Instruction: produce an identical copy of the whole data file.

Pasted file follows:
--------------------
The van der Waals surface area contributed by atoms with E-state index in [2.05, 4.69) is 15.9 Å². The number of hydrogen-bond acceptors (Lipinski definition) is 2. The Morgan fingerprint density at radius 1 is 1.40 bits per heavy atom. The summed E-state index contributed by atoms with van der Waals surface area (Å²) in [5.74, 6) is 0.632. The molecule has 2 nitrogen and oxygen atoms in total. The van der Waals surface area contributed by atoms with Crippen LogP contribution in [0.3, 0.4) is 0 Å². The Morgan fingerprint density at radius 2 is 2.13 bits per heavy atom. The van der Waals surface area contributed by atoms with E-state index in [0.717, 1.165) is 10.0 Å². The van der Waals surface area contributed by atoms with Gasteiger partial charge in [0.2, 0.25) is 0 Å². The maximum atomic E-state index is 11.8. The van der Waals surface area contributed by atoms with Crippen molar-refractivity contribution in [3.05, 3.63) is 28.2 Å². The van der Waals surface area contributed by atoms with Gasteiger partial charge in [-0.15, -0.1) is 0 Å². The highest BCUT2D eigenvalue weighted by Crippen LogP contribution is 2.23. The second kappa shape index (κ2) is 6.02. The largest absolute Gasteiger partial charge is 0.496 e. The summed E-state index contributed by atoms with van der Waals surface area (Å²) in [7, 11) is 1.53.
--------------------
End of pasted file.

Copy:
The van der Waals surface area contributed by atoms with E-state index in [2.05, 4.69) is 15.9 Å². The number of hydrogen-bond acceptors (Lipinski definition) is 2. The Morgan fingerprint density at radius 1 is 1.40 bits per heavy atom. The summed E-state index contributed by atoms with van der Waals surface area (Å²) in [5.74, 6) is 0.632. The molecule has 2 nitrogen and oxygen atoms in total. The van der Waals surface area contributed by atoms with Crippen LogP contribution in [0.3, 0.4) is 0 Å². The Morgan fingerprint density at radius 2 is 2.13 bits per heavy atom. The van der Waals surface area contributed by atoms with E-state index in [0.717, 1.165) is 10.0 Å². The van der Waals surface area contributed by atoms with Gasteiger partial charge in [0.2, 0.25) is 0 Å². The maximum atomic E-state index is 11.8. The van der Waals surface area contributed by atoms with Crippen molar-refractivity contribution in [3.05, 3.63) is 28.2 Å². The van der Waals surface area contributed by atoms with Gasteiger partial charge in [-0.15, -0.1) is 0 Å². The highest BCUT2D eigenvalue weighted by Crippen LogP contribution is 2.23. The second kappa shape index (κ2) is 6.02. The largest absolute Gasteiger partial charge is 0.496 e. The summed E-state index contributed by atoms with van der Waals surface area (Å²) in [7, 11) is 1.53.